Consider also how knowledge interacts with conditional orders. Suppose a prison guard is ordered to shoot a prisoner if and only if they are trying to escape. If the guard knows someone is trying to escape and yet does not shoot he will be held accountable. Suppose meanwhile he does not know that someone is trying to escape but shoots them anyway, acting on a belief grounded in a baseless hunch that they were trying to escape. Here again the person will be faulted, even if the person is in fact trying to escape. Our common practice is to require knowledge of the antecedent of a conditional order in order to discharge it.The principle to take from this seems to be this:
KAct: If you oughtn't X unless C obtains, you oughtn't X unless you know C obtains.
Consider two claims about knowledge and warranted assertion:
KAN: You oughtn't assert what you don't know.
KAS: You may assert what you know.
P1. In C1, you know p but aren't in a position to know that you do [~KK].
P2. You may assert p in C1[P1, KAS].
P3. You shouldn't assert p in C1 unless you know p in C1 [P1, KAN].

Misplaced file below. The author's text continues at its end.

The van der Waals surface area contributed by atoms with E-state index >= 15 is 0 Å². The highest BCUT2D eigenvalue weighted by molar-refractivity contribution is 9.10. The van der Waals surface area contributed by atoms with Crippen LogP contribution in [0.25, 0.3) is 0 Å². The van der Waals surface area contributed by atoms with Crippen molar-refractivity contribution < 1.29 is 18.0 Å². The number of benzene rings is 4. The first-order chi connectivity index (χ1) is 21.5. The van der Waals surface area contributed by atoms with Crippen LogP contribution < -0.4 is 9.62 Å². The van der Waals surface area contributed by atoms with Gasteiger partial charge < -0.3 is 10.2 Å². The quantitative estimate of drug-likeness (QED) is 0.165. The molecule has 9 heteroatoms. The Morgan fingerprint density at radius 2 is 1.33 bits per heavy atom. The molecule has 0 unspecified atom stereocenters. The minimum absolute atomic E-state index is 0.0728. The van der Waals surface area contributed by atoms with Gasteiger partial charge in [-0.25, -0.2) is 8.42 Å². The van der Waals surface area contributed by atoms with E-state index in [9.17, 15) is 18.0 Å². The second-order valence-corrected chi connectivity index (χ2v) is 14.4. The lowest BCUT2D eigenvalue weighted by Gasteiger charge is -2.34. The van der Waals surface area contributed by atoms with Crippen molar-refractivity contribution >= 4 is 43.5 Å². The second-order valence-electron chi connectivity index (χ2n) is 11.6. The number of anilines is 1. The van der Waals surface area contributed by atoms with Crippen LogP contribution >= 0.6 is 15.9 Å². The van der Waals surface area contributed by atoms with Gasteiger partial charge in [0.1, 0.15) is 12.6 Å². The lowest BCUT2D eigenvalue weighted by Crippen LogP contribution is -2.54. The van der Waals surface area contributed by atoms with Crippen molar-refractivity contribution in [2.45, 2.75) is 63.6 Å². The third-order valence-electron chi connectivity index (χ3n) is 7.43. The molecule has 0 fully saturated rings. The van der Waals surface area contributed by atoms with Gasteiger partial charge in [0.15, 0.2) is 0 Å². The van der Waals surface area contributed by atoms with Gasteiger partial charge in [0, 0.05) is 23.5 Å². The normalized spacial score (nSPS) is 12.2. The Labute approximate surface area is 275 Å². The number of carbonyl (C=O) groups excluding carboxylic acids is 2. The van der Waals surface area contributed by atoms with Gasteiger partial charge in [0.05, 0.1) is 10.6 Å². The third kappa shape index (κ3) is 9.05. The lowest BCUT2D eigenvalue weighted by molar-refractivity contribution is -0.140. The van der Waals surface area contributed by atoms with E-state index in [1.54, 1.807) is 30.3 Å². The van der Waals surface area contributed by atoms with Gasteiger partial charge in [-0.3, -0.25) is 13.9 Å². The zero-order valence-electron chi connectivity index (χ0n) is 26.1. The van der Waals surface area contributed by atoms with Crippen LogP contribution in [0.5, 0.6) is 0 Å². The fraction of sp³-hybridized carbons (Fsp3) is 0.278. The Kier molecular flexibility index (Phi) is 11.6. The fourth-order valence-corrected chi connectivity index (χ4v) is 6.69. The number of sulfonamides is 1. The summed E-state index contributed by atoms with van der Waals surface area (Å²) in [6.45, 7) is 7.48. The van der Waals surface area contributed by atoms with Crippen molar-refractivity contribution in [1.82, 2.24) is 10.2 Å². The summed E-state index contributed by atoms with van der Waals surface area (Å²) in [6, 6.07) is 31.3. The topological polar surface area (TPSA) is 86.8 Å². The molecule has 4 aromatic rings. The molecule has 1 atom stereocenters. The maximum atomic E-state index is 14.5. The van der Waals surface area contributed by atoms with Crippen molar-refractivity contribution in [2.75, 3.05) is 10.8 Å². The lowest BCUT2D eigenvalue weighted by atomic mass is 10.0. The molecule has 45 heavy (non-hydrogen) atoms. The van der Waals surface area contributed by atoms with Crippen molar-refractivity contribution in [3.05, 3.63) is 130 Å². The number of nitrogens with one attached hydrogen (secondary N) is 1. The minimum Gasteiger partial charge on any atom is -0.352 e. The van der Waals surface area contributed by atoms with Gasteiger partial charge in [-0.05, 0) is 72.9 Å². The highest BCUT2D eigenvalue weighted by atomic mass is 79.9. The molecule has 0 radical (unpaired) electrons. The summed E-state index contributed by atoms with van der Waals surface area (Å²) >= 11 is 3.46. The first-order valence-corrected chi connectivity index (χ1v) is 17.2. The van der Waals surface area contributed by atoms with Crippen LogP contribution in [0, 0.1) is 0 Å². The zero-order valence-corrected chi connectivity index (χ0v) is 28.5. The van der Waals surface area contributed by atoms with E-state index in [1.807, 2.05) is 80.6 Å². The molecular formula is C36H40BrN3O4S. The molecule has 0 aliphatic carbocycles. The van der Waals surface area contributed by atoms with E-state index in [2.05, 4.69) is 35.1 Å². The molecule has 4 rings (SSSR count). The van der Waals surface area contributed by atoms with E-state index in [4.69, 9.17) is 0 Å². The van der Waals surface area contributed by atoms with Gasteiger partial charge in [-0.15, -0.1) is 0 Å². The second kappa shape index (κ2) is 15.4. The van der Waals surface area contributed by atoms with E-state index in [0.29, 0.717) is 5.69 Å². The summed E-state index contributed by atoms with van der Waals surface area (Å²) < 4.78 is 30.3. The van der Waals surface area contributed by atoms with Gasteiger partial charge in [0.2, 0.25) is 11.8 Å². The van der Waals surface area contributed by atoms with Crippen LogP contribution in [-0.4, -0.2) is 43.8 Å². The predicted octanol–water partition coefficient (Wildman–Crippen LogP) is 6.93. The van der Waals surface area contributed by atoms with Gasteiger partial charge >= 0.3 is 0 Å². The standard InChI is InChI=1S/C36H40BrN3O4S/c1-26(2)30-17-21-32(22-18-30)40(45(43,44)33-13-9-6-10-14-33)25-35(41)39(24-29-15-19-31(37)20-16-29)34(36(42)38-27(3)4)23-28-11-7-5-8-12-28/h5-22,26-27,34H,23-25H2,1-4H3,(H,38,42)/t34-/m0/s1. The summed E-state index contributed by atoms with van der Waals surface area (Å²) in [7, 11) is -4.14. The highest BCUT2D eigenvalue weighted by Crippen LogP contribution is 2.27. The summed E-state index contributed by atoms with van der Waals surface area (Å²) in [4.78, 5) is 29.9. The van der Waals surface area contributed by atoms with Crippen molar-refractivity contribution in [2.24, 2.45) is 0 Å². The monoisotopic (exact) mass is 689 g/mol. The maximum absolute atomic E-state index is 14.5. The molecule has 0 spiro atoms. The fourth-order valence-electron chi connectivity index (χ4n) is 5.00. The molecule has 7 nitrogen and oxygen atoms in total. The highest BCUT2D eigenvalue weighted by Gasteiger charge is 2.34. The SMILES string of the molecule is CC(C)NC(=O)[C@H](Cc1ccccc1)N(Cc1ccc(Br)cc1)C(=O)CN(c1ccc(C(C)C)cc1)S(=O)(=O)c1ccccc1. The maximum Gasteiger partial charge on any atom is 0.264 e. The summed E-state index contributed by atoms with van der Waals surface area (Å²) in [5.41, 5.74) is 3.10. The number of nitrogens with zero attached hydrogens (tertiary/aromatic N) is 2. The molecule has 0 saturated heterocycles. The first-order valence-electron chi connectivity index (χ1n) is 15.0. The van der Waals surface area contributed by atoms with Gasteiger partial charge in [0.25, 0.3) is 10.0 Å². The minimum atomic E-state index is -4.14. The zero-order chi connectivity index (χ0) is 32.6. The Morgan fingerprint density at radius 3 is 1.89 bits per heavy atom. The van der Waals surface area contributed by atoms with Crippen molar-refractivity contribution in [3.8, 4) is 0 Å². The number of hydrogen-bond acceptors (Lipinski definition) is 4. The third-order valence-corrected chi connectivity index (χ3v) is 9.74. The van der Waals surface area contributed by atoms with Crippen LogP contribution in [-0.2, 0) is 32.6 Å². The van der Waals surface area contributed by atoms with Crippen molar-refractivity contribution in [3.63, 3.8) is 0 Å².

P4. You shouldn't assert p in C1 unless you know that you know p in C1 [P3, Kact].
P5. You don't know that you know p in C1 [P1].
P6. You shouldn't assert p in C1 [P4, P5].
P6 is incompatible with P2, so something has to give. I think Kact has to be false, but I also think that principles in the neighborhood of Kact have to be more fundamental than principles that govern assertion. Since KAS seems much more plausible than KAN or Kact, I'd try to winnow the requirements on warrant, permission, etc. to something much weaker. I'd also worry about the coherence of principles in the neighborhood of Kact. I discuss this worry in the book and in my JPhil paper. In the literature, everyone seems to be fixated on Gettier cases and false belief cases, but these structural problems strike me as much more interesting.